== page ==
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Taxation and Accounting Terms

As with most things in life, starting a business has its advantages and disadvantages. Advantages include being your own boss, not having to request vacation time and, and the ability to come and go as you please. Ironically, being your own boss is also one of the biggest disadvantages of owning a business -- for some of the same reasons. As your own boss, you will have many responsibilities (many of them learned on the job) and may not have much time for vacation.

A small business owner typically assumes the roles of human resources manager, chief financial officer, head of sales, and general manager. Since you'll have to wear so many hats, it's good to have a basic understanding of these different disciplines within a business operation. This article will provide you with some common taxation and accounting terms to help you navigate a difficult area of business.

For more information and resources related to this topic, you can visit FindLaw's Business Taxes section.

Accounting Methods: These are the basic guidelines and rules businesses use to keep financial records and prepare financial reports. The two most common types of accounting methods are accrual basis and cash basis.

Accrual Basis: In this type of accounting method, expenses are deducted in the year that they are incurred and income is reported in the year it is earned.

Cash Basis: This type of accounting method has income reported in the year it is received and expenses deducted in the year they are paid.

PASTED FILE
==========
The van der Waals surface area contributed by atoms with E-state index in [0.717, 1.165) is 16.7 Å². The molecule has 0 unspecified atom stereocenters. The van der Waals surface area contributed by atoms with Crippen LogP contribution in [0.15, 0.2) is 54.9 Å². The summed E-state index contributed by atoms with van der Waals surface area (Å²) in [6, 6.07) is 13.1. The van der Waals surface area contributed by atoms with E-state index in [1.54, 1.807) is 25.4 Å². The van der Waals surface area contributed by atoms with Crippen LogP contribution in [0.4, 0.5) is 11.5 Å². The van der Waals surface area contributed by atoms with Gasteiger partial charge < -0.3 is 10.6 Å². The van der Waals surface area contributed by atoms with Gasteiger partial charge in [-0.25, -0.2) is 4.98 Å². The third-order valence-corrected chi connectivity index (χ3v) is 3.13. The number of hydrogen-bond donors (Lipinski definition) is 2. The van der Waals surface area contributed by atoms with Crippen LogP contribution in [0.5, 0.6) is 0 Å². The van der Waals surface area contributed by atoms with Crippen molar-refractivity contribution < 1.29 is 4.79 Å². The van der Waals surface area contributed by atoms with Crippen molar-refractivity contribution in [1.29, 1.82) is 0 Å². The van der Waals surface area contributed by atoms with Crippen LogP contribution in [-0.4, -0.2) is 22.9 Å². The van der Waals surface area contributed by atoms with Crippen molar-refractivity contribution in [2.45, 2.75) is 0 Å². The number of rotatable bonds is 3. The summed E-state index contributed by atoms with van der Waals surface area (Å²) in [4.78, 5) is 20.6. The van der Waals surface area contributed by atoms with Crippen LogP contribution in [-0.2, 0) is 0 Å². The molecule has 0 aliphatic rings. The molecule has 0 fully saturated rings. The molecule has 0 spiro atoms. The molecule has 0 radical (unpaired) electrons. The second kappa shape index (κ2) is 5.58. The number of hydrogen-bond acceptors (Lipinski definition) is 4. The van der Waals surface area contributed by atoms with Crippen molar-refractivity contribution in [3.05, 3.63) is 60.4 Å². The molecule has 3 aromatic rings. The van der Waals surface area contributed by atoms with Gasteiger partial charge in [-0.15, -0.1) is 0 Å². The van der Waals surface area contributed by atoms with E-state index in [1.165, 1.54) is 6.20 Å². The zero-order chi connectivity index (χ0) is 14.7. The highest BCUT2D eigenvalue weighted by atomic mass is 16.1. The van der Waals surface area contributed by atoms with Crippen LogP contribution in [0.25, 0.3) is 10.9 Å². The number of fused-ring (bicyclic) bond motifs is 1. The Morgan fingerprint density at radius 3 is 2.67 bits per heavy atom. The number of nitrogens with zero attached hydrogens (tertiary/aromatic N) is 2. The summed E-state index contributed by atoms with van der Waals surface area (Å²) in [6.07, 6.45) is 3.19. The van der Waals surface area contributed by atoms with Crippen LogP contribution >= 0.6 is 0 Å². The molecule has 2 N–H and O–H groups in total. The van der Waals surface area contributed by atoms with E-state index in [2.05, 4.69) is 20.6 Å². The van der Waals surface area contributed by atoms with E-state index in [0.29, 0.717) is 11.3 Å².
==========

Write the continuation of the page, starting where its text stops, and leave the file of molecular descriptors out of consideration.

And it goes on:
Employer Identification Number (EIN): This is a number assigned to employers by the federal government. The EIN is used to identify the tax account of employers. Generally, most business structures are required to obtain an EIN.

Employment Tax: Federal income tax withholding, Medicare tax, Social Security tax, and federal unemployment tax that every employer must withhold and submit on behalf of their employees.

Excise Tax: A tax that must be paid if a business manufactures or sells certain products or uses certain kinds of equipment, facilities, or products.

Information Tax Return: A return that reports the income or loss of a business that is not subject to tax itself. Examples of business structures that would file an information tax return are partnerships, limited liability companies, and S corporations.

Sales Tax: Tax on the sale and purchase of goods that is imposed by state and local governments.

Self-Employment Tax: A Social Security and Medicare tax that self-employed individuals are required to pay.

Tax Year: The annual accounting period for reporting income and keeping records. There are two types of tax years – the calendar year and the fiscal year. A calendar year runs from January 1st until December 31st, while a fiscal year runs for twelve consecutive months ending on the last day of any month (except December).

Beyond Terminology: Get a Free Review of Your Tax Situation

There are various laws and regulations that companies must comply with when it comes to structuring their business and its operations. If you have questions about taxation or accounting terms, or would like help with any aspect of starting or operating a business, you can start with a free initial review of your situation from an experienced tax attorney near you.

Next Steps
Contact a qualified business attorney to help you
navigate your business's taxes.
(e.g., Chicago, IL or 60611)

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